Role of allogeneic bone marrow transplantation from an HLA-identical sibling or a matched unrelated donor in the treatment of children with juvenile chronic myeloid leukaemia

Authors


Franco Locatelli Clinica Pediatrica, Università di Pavia, IRCCS Policlinico San Matteo, P.le Golgi, 2, 27100 Pavia, Italy

Abstract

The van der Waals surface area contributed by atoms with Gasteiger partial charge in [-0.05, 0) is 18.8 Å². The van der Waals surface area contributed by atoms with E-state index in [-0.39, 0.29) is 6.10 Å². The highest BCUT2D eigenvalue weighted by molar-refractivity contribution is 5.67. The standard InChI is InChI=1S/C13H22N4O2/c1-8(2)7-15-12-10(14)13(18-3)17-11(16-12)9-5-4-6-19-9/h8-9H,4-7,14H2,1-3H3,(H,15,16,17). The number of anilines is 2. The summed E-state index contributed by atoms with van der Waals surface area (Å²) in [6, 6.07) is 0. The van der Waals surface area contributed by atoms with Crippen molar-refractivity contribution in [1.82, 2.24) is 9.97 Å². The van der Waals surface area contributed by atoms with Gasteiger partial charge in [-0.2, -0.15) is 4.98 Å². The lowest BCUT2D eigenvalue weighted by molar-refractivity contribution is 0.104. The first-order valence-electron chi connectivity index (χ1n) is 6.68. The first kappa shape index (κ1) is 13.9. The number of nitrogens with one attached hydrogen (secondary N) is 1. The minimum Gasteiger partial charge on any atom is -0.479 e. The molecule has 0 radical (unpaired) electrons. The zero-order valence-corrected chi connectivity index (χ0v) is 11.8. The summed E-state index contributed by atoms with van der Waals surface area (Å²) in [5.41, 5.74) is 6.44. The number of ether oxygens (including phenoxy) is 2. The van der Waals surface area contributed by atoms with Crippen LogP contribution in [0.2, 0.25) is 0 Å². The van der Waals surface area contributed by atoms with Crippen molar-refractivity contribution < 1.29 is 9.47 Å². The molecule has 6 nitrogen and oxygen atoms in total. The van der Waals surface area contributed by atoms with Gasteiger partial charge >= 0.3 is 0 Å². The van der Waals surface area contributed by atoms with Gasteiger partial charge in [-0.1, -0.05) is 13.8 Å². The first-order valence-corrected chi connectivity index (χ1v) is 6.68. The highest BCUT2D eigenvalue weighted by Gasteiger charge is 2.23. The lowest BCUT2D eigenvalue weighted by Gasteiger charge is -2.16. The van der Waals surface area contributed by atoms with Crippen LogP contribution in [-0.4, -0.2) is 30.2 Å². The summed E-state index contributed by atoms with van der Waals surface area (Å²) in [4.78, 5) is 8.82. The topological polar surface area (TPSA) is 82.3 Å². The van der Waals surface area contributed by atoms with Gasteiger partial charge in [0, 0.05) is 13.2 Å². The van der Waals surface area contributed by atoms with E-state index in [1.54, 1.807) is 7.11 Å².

Seven children (age range 1.8–11 years) with juvenile chronic myelomonocytic leukaemia (JCML) received an allogeneic bone marrow transplantation (BMT), four from an HLA-identical sibling and three from a matched unrelated donor. In the four children transplanted using an HLA-identical sibling, conditioning regimen included busulfan (BU), cyclophosphamide (CY) and melphalan (L-PAM), whereas graft-versus-host disease (GVHD) prophylaxis consisted of cyclosporine-A (Cs-A). The preparative regimen was well tolerated and all patients engrafted promptly. None of the patients have relapsed and all four children remain in haematological remission after an observation time of 7, 24, 25 and 48 months, respectively. Of the three children given BMT from an unrelated volunteer, one was <2 years of age and she received the BU/CY/L-PAM regimen. In view of the increased risk of graft rejection described in patients transplanted from unrelated donors, we chose to prepare the other two patients with fractionated total body irradiation (TBI), thiotepa and CY. Cs-A, short-term methotrexate and Campath-1G in vivo were employed to prevent GVHD in this group of patients. Graft failure with autologous reconstitution of haemopoiesis occurred in the child given the chemotherapy-based regimen. One of the two girls given TBI relapsed after BMT; therefore only one of the three patients who received a marrow transplant from a matched unrelated donor survives in complete haematological remission 10 months after BMT. Our study suggests that the conditioning regimen we employed for allogeneic BMT from a compatible sibling is an effective means of eradicating the leukaemic clone. In our experience, results obtained using unrelated donors are less satisfactory and, at present, the use of such donors seems to be riskier and associated with a lower success rate as compared with BMT from an HLA-identical sibling.

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